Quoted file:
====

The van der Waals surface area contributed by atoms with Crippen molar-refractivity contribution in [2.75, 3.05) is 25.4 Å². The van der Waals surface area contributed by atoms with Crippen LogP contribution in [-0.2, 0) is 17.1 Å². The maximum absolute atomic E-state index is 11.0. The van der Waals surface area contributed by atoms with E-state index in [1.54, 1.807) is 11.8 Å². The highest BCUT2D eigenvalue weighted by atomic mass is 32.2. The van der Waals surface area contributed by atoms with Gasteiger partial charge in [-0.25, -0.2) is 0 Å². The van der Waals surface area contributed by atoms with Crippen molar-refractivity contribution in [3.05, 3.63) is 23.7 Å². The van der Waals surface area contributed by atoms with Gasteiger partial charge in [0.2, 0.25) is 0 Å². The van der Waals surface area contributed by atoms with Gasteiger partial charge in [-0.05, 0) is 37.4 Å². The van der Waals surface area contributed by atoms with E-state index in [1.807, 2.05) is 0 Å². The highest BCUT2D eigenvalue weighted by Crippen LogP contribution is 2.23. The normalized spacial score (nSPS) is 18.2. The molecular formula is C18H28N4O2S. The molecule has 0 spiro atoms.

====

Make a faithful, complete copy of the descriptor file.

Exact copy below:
The van der Waals surface area contributed by atoms with Crippen molar-refractivity contribution in [2.75, 3.05) is 25.4 Å². The van der Waals surface area contributed by atoms with Crippen LogP contribution in [-0.2, 0) is 17.1 Å². The maximum absolute atomic E-state index is 11.0. The van der Waals surface area contributed by atoms with E-state index in [1.54, 1.807) is 11.8 Å². The highest BCUT2D eigenvalue weighted by atomic mass is 32.2. The van der Waals surface area contributed by atoms with Gasteiger partial charge in [-0.25, -0.2) is 0 Å². The van der Waals surface area contributed by atoms with Crippen molar-refractivity contribution in [3.05, 3.63) is 23.7 Å². The van der Waals surface area contributed by atoms with Gasteiger partial charge in [0.2, 0.25) is 0 Å². The van der Waals surface area contributed by atoms with Gasteiger partial charge in [-0.05, 0) is 37.4 Å². The van der Waals surface area contributed by atoms with E-state index in [1.807, 2.05) is 0 Å². The highest BCUT2D eigenvalue weighted by Crippen LogP contribution is 2.23. The normalized spacial score (nSPS) is 18.2. The molecular formula is C18H28N4O2S. The molecule has 0 spiro atoms.